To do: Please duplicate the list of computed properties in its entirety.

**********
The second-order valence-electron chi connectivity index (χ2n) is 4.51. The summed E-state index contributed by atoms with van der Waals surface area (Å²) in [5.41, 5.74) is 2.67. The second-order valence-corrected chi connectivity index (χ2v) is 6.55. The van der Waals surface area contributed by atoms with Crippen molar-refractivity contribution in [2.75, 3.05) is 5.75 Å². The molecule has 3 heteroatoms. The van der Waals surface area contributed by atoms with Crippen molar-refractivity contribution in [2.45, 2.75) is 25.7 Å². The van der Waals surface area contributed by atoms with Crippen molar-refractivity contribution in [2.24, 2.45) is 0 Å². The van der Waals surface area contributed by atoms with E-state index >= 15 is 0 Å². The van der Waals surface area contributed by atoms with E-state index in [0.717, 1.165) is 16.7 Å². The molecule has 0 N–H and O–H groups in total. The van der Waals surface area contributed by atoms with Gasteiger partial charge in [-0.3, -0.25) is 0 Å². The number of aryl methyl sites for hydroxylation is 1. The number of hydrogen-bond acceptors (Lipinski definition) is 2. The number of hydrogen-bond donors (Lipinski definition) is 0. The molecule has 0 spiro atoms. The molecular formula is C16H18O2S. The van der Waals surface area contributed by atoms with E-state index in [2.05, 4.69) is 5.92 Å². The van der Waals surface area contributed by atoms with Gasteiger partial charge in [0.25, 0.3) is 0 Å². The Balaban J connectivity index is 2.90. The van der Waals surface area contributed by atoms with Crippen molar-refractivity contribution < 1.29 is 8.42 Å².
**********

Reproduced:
The second-order valence-electron chi connectivity index (χ2n) is 4.51. The summed E-state index contributed by atoms with van der Waals surface area (Å²) in [5.41, 5.74) is 2.67. The second-order valence-corrected chi connectivity index (χ2v) is 6.55. The van der Waals surface area contributed by atoms with Crippen molar-refractivity contribution in [2.75, 3.05) is 5.75 Å². The molecule has 3 heteroatoms. The van der Waals surface area contributed by atoms with Crippen molar-refractivity contribution in [2.45, 2.75) is 25.7 Å². The van der Waals surface area contributed by atoms with Crippen molar-refractivity contribution in [2.24, 2.45) is 0 Å². The van der Waals surface area contributed by atoms with E-state index >= 15 is 0 Å². The van der Waals surface area contributed by atoms with E-state index in [0.717, 1.165) is 16.7 Å². The molecule has 0 N–H and O–H groups in total. The van der Waals surface area contributed by atoms with Gasteiger partial charge in [-0.3, -0.25) is 0 Å². The number of aryl methyl sites for hydroxylation is 1. The number of hydrogen-bond acceptors (Lipinski definition) is 2. The number of hydrogen-bond donors (Lipinski definition) is 0. The molecule has 0 spiro atoms. The molecular formula is C16H18O2S. The van der Waals surface area contributed by atoms with E-state index in [2.05, 4.69) is 5.92 Å². The van der Waals surface area contributed by atoms with Gasteiger partial charge in [0.25, 0.3) is 0 Å². The Balaban J connectivity index is 2.90. The van der Waals surface area contributed by atoms with Crippen molar-refractivity contribution < 1.29 is 8.42 Å².